Fall for autumnal eating: 5 delicious ideas with seasonal fruit and veg
Embrace the colder weather and darker nights, there’s plenty of foodie inspiration to be had. In the latest of our guest blogs, Hanna Pumfrey from Flor + Cesta, shares her favourite autumn ingredients and what she’ll be turning the glut of seasonal fruit and veg into. It’s time to cosy up and get cooking.
Thu 28 Sep 2017
Autumn is the season of deep green, dark yellow and brilliant orange, with fruits and vegetables that are rich in disease-fighting phytochemicals. The more colourful the fruit, the better it is for your health. Seasonal veg is more easily found without packaging and plastic, in local stores, farm shops or community gardens.
Here’s my top five picks for the most delicious and healthy autumn fruits and veggies and some mouth-watering meal ideas.
Not as fashionable as kale but equally as nutritious, broccoli is loaded with vitamin C, folate and dietary fibre. One cup of broccoli florets has all the calcium you need in a day. Although you can find broccoli in supermarkets year round, crops of this versatile veg are at their peak in the UK between October and April.
For a great seasonal side, try roasting your broccoli with pumpkin seeds and grated pecorino. Roast the seeds with the broccoli, then sprinkle with cheese.
Despite its name, the sweet potato is not related to the potato. Potatoes are classified as tubers, while the sweet potato is a root. Rich in vitamin A and Vitamin C, sweet potatoes are a delicious source of slow burning energy.
As the dark nights draw closer, it’s time to make a soothing sweet potato soup. Add coconut milk and cardamom (or swap cardamom for lime and chilli) for a deliciously creamy, yet hearty dish.
These are more than just Halloween decorations. This jovial fruit is loaded with antioxidants as well as being rich in vitamin C and folate.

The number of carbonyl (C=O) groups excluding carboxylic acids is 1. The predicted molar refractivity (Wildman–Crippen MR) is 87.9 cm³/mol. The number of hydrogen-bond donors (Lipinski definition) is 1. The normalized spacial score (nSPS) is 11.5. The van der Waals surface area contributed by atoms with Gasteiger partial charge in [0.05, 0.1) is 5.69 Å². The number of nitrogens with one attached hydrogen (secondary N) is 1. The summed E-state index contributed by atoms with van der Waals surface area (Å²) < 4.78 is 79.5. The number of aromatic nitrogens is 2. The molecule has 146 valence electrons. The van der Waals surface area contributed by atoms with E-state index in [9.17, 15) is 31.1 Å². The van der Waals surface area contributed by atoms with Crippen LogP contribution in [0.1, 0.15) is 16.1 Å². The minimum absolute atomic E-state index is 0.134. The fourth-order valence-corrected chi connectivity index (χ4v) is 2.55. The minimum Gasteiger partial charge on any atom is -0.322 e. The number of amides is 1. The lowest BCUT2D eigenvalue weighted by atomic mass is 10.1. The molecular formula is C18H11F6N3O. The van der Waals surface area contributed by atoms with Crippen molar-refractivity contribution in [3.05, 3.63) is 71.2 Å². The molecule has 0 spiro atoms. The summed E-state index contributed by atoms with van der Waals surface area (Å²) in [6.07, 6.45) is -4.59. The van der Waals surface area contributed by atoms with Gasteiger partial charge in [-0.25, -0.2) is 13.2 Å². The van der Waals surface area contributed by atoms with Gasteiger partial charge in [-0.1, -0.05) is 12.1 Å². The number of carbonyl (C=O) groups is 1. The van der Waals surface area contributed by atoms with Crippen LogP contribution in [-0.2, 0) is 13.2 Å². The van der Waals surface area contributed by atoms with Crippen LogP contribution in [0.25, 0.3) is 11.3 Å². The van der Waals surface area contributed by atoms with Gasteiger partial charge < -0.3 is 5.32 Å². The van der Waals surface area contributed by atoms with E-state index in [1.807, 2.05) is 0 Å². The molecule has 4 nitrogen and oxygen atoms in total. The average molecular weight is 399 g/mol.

Don’t ditch the seeds from a fresh pumpkin. Roast them for about 45 minutes until they’re crisp and toasted. Pumpkin makes a delicious addition to cakes and cupcakes, carrying off winter spices especially well. Chef Tom Hunt makes delicious autumn doughnuts with pumpkin too – find the recipe here.
Pears are a high-fibre food; a medium pear provides four grams of fibre, which is equivalent to one and a half cups of brown rice. A versatile autumn fruit, use pear in anything from a comforting crumble or a loaf cake to savoury dishes such as chicken tagine with caramelised pears. They’re even great in sandwiches with walnuts or grilled Brie.
These often-overlooked fruits are full of flavour and their chewy texture makes them a tasty, nutritious addition to your diet. They’re high in fibre and a good non-dairy source of calcium; equal to milk in fact.
Fig puree (200g figs pureed in a blender with around 50-100ml of water or fruit juice) can be used as both a sweetener and a fat substitute in many baked goods. Or as a little after dinner treat to satisfy your sweet tooth! You can also sweeten up your mashed sweet potatoes with some chopped figs; the figs add a richness of their own, so you can skip the butter or margarine.
Now who’s got the summer blues? Not us.
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